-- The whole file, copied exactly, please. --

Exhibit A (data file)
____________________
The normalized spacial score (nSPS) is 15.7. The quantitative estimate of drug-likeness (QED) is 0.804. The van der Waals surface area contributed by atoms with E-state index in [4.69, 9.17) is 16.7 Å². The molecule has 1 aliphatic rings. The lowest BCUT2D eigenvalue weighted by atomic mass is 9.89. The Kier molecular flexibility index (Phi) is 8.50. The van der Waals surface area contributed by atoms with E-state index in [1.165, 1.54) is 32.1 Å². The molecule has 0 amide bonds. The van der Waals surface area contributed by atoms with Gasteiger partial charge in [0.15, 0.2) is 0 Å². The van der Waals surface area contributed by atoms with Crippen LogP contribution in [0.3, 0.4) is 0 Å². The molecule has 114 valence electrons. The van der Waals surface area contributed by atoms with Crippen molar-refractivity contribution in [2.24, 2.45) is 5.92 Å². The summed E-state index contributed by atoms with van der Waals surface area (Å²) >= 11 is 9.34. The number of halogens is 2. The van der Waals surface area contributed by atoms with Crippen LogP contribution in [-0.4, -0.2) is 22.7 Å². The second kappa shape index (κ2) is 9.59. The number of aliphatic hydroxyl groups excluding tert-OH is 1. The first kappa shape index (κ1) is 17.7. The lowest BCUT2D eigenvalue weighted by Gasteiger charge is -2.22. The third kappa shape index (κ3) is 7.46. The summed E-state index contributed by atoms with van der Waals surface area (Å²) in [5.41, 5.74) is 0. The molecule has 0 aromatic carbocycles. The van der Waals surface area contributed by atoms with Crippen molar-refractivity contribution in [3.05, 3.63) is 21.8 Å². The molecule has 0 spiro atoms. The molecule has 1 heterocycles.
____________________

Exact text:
The normalized spacial score (nSPS) is 15.7. The quantitative estimate of drug-likeness (QED) is 0.804. The van der Waals surface area contributed by atoms with E-state index in [4.69, 9.17) is 16.7 Å². The molecule has 1 aliphatic rings. The lowest BCUT2D eigenvalue weighted by atomic mass is 9.89. The Kier molecular flexibility index (Phi) is 8.50. The van der Waals surface area contributed by atoms with E-state index in [1.165, 1.54) is 32.1 Å². The molecule has 0 amide bonds. The van der Waals surface area contributed by atoms with Gasteiger partial charge in [0.15, 0.2) is 0 Å². The van der Waals surface area contributed by atoms with Crippen LogP contribution in [0.3, 0.4) is 0 Å². The molecule has 114 valence electrons. The van der Waals surface area contributed by atoms with Crippen molar-refractivity contribution in [2.24, 2.45) is 5.92 Å². The summed E-state index contributed by atoms with van der Waals surface area (Å²) >= 11 is 9.34. The number of halogens is 2. The van der Waals surface area contributed by atoms with Crippen LogP contribution in [-0.4, -0.2) is 22.7 Å². The second kappa shape index (κ2) is 9.59. The number of aliphatic hydroxyl groups excluding tert-OH is 1. The first kappa shape index (κ1) is 17.7. The lowest BCUT2D eigenvalue weighted by Gasteiger charge is -2.22. The third kappa shape index (κ3) is 7.46. The summed E-state index contributed by atoms with van der Waals surface area (Å²) in [5.41, 5.74) is 0. The molecule has 0 aromatic carbocycles. The van der Waals surface area contributed by atoms with Crippen molar-refractivity contribution in [3.05, 3.63) is 21.8 Å². The molecule has 0 spiro atoms. The molecule has 1 heterocycles.